What You Heard vs. What I Said: Mis-Predicted Consequences in Goal Driven Interactions
CitationJeong, Martha. 2019. What You Heard vs. What I Said: Mis-Predicted Consequences in Goal Driven Interactions. Doctoral dissertation, Harvard University, Graduate School of Arts & Sciences.
AbstractAs consequential negotiations pervade our personal and professional relationships, it is important to understand the shortcomings that stand in the way of our ability to communicate successfully in these goal driven interactions. Through my dissertation, I argue that social perceptions become particularly important in mixed motive contexts where we communicate to fulfil our individual goals through both competition and cooperation with others. Drawing upon prior work and utilizing my own experimental data in the field and laboratory, I explore how the ways in which we communicate affect negotiation behavior, with consequences that are unforeseen and mis-predicted by the communicators themselves.
Chapter 1 begins with an introduction and summary of the following three chapters. Chapter 2 provides a broader overview of psychological challenges to optimal negotiation behavior. I draw from past theoretical and empirical work to illustrate how cognitive biases, affect, and social perceptions can stand in the way of our ability to negotiate successfully. In the next two chapters, I take an empirical approach looking at the surprising inferences negotiatiors make about each other based on both strategic and inadvertent communication cues. In Chapter 3, I look at the effect of taking on a “warm and friendly” versus “tough and firm” communication style in distributive negotiations, where first offers are held constant and concession patterns are tracked. Through four empirical studies, I find that “tough” negotiators end up with better economic outcomes than “warm” negotiators, at no detectable social cost, an effect negotiators are inaccurate in predicting. In Chapter 4, I study how first offer values affect perceptions of the offer-maker’s trustworthiness and their counterpart’s behavior towards them. Through four empirical studies, I find that recipients of generous offers are more likely to make themselves economically vulnerable to their counterparts, exhibiting behaviors with potentially deleterious consequences, such as disclosing negative information.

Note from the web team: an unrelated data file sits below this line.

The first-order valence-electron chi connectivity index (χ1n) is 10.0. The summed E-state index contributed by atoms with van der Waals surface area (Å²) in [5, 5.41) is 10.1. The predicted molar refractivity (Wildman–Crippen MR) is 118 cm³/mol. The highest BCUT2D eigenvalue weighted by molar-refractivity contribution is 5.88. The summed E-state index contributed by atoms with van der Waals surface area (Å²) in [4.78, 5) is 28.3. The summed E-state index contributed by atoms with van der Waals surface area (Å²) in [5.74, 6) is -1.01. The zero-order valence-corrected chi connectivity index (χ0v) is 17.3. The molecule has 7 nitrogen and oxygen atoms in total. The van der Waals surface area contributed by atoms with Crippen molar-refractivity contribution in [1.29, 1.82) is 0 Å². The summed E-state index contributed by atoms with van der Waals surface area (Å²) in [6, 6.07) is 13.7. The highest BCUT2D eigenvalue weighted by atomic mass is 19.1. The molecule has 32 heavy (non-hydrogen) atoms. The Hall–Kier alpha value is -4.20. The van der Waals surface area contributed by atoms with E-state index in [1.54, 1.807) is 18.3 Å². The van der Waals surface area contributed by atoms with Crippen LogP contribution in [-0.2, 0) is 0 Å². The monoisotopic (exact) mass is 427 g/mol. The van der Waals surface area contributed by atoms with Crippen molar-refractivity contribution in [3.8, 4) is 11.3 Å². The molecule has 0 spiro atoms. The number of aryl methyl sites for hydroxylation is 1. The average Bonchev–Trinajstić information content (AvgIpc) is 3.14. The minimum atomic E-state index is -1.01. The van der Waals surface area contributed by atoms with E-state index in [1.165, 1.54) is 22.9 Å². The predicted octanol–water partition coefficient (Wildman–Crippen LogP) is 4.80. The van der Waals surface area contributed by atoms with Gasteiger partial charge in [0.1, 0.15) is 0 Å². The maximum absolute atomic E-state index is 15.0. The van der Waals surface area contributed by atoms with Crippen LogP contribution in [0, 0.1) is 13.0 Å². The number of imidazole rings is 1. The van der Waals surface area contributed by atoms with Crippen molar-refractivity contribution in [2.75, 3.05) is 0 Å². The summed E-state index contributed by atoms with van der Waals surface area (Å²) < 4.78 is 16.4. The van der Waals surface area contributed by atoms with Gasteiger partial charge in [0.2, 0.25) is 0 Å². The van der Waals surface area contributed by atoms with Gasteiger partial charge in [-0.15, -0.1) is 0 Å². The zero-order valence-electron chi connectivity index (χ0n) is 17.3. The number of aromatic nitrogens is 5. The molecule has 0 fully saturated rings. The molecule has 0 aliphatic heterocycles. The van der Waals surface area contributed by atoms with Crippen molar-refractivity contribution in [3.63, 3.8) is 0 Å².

Citable link to this pagehttp://nrs.harvard.edu/urn-3:HUL.InstRepos:42029552
- FAS Theses and Dissertations